Donald Trump's golf course in Ireland just got permission to build a 38,000-tonne wall

Local environmental groups had raised numerous objections to the plan

Ed Malyon
Friday 22 December 2017 12:40
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Golfers play on the fairway towards the clubhouse at Trump International Golf Course, Doonbeg
Golfers play on the fairway towards the clubhouse at Trump International Golf Course, Doonbeg

Local authorities in Ireland on Thursday gave the green light for a company owned by American President Donald Trump to build a 38,000-tonne sea wall at its golf course in the west of Ireland that environmental groups warn could damage protected wildlife habitats.

The Trump International Golf Links Doonbeg, owned by the Trump Organisation, received permission from Clare County Council for two sea barriers of 630 metres and 260 metres in length that would protect sand dunes that were being eroded - thus damaging the course, according to their submission.

Clare Council said in a statement: "Clare County Council has today issued a decision to grant permission for the development of coastal erosion management works at, and adjacent to, Carrowmore Dunes, White Strand, Doughmore Bay and Trump International Golf Links and Hotel, Doonbeg, County Clare.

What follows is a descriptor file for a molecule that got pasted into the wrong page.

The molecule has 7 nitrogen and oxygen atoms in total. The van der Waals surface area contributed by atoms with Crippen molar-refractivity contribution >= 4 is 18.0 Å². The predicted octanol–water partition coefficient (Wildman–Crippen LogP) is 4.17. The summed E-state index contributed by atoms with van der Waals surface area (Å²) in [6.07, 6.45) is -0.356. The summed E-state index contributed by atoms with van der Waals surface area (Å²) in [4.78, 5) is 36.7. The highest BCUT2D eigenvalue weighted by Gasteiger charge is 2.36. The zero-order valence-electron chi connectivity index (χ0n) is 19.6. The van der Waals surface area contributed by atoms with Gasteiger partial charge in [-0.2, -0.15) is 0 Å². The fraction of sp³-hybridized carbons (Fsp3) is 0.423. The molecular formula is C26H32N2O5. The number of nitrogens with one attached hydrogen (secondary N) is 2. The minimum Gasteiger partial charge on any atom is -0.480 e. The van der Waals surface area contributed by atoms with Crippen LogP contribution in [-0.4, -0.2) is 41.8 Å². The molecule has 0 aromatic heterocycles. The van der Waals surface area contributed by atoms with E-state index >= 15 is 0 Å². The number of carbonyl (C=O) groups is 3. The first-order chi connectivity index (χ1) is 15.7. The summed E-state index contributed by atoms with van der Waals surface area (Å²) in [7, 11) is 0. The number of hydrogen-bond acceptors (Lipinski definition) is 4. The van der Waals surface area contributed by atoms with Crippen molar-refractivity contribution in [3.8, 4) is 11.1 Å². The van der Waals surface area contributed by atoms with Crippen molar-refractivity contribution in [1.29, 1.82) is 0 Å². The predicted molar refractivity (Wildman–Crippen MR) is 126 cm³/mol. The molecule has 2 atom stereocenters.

General view of Trump International Golf Links and Hotel in Doonbeg, Ireland

"As per the provisions of the planning acts, any decision made may be subject to a First or Third Party appeal to An Bord Pleanála within four weeks of the decision date."

Local environmental groups had raised numerous objections to the plan, resulting in a first effort from the Trump Organisation being scaled withdrawn and scaled down.

And protests groups have pledged to fight the wall, including the Irish National Trust (An Taisce), Friends of the Irish Environment and West Coast Surf Club.

Ian Lumley of An Taisce said: “The scientific consensus is that sea walls are not compatible with sand-dune conservation... the golf-course design simply has to change.”

The Green Party also expressed disappointment at the decision, with party leader Eamon Ryan saying it would likely appeal.

"This was always about protecting the dune ecosystem and the ecology of this most sensitive coastline site.

"Building a barrier in the middle of the beach is going to change the whole way the dune system works.

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"This should have been about trying to get the golf course to evolve to the changing dune system and not destroying what is a natural process.

"We very much understand that there are a lot of local jobs involved from the golf course but we believe that they could be protected by working with nature rather than trying to control the natural system."

Trump's organisation wants to build a wall to prevent erosion

The golf club said that not building the wall would result in a loss of jobs and perhaps the closure of the resort, with a "permanent and profound negative economic impact upon Doonbeg, its hinterland and the wider context of Clare.”

Eric Trump, son of the president, said earlier this year: “Everyone wants to see the golf course at Doonbeg remain incredibly vibrant, because no one wants to see the sea wash it away – because without a golf course you don’t have a hotel.”

He also claimed the local community was “100 per cent behind the efforts” to build the barrier.

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